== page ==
Addressing Economic Disparity Through Cultural Reengineering Among Native Hawaiians
Native Hawaiians are the most economically disenfranchised ethnic group living in Hawai‘i. Many have often attributed their situation to a lack of education and/or economic opportunity. However, there is another possible factor that could be contributing to this situation. This factor is culturally rooted in the Native Hawaiian notion of economic production and profit. The following paper will initially survey the current economic disparity facing Native Hawaiians and then go on to explain the Native Hawaiian cultural understanding of economic production and profit, illustrating its differences with the capitalist-based notions of economic production and business profit. The paper will then conclude by offering what can be done to reengineer traditional Native Hawaiians economic beliefs that may work to culturally assist Native Hawaiians address the economic problems most of them face.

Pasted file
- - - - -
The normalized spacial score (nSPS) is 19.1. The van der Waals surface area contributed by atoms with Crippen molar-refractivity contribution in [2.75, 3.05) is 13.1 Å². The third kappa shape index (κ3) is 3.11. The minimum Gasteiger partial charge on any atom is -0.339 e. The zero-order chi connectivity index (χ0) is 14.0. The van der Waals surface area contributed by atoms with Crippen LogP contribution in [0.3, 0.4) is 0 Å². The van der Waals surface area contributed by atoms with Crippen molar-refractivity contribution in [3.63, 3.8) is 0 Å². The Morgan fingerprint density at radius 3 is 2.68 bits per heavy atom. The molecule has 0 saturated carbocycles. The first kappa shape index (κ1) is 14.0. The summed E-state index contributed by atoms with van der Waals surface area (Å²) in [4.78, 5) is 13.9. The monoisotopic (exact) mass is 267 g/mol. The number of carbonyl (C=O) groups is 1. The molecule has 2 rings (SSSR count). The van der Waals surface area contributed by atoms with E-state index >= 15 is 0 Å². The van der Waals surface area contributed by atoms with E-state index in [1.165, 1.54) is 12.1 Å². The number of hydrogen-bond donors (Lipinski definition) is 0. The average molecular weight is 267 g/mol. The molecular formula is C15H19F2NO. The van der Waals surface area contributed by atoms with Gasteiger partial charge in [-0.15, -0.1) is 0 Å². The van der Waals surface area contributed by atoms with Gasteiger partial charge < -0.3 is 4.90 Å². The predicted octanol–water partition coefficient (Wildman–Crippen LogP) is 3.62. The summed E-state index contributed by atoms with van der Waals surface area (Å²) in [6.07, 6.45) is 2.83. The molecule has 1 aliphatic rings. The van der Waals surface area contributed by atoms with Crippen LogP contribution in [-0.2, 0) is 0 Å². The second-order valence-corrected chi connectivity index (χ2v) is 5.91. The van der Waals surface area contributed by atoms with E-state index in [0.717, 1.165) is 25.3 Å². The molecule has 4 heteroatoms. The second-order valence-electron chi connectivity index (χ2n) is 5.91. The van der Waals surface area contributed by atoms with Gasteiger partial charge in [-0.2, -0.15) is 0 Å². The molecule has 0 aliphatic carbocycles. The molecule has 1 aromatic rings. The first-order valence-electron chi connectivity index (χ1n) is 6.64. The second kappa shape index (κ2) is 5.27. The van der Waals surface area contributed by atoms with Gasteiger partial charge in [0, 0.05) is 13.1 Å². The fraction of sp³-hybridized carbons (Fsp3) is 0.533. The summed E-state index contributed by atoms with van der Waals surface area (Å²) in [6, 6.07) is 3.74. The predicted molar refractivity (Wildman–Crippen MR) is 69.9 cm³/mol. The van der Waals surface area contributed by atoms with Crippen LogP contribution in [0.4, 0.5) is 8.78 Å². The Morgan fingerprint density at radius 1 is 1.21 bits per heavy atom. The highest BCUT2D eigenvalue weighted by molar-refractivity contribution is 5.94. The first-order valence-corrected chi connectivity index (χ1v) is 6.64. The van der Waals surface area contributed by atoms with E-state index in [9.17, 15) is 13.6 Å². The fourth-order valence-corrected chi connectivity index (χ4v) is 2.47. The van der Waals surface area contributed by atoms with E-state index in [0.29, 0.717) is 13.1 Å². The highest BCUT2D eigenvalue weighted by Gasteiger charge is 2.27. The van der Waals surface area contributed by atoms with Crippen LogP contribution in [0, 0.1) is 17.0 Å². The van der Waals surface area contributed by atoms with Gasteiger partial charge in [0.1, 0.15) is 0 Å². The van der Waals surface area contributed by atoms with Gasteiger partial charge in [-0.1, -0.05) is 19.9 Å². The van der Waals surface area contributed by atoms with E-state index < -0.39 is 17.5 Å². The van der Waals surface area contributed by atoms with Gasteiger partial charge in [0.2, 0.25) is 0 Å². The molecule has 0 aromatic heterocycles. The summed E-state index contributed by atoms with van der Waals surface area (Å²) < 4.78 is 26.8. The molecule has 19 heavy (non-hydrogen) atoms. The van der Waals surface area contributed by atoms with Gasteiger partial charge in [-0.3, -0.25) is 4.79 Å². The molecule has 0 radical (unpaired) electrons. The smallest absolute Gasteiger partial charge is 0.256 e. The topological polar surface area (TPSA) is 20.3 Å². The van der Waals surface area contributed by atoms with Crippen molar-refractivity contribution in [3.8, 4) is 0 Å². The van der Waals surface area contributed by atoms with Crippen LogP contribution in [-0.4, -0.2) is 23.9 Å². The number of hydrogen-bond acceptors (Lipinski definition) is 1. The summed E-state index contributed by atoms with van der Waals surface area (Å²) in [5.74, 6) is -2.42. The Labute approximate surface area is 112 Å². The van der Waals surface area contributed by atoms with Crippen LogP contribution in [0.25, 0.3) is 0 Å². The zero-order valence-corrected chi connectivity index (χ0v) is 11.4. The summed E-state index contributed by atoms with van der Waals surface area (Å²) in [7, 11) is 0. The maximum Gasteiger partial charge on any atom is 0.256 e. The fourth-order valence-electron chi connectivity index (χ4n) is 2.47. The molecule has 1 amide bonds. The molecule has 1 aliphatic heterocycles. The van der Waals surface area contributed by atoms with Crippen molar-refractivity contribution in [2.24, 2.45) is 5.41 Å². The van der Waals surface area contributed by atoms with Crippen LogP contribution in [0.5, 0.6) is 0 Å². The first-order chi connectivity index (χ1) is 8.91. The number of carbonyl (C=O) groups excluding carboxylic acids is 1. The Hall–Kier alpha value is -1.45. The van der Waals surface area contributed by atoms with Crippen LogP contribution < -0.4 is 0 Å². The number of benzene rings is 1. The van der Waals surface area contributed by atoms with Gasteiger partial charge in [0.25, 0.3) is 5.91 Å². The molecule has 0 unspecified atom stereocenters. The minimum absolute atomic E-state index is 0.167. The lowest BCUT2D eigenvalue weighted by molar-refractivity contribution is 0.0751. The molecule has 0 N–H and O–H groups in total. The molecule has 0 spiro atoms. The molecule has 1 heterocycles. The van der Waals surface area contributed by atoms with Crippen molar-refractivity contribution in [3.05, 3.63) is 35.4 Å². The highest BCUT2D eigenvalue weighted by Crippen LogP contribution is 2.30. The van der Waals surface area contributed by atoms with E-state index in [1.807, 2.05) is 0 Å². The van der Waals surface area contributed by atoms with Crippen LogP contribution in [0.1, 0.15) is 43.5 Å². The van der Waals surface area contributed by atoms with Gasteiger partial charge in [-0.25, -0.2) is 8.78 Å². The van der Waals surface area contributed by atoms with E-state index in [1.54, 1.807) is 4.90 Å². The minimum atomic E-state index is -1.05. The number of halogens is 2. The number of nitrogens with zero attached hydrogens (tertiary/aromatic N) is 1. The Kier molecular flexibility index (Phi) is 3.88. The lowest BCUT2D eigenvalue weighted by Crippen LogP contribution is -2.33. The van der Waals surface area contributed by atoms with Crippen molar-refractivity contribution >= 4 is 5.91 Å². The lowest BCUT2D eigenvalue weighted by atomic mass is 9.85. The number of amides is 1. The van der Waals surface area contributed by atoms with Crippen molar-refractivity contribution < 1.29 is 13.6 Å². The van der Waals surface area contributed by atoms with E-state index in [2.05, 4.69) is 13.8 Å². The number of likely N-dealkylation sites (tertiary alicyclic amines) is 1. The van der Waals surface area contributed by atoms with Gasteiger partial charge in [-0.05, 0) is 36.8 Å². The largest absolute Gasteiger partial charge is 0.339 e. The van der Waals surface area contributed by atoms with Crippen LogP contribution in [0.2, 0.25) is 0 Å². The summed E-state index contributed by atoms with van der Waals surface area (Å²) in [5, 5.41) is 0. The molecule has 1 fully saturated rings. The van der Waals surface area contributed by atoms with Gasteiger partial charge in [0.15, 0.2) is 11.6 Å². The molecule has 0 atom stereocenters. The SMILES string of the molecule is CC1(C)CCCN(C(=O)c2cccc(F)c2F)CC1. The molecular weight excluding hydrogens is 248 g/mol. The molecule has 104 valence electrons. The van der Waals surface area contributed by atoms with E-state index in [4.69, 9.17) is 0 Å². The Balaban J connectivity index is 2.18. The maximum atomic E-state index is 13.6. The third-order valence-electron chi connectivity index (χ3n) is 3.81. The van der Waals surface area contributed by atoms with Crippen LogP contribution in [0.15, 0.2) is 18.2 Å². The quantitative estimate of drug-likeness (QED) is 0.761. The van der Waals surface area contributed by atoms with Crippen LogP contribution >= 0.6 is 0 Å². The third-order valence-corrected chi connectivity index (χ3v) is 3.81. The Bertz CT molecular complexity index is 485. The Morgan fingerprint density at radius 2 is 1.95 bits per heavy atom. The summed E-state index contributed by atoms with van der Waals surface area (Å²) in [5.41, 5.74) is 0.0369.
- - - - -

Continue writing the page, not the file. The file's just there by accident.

Ng, L. S. W. M., & Cashman, K. A. (2017). Addressing Economic Disparity Through Cultural Reengineering Among Native Hawaiians. Presented at 2017 Hawaii International Conference on Education, Honolulu, Hawaii.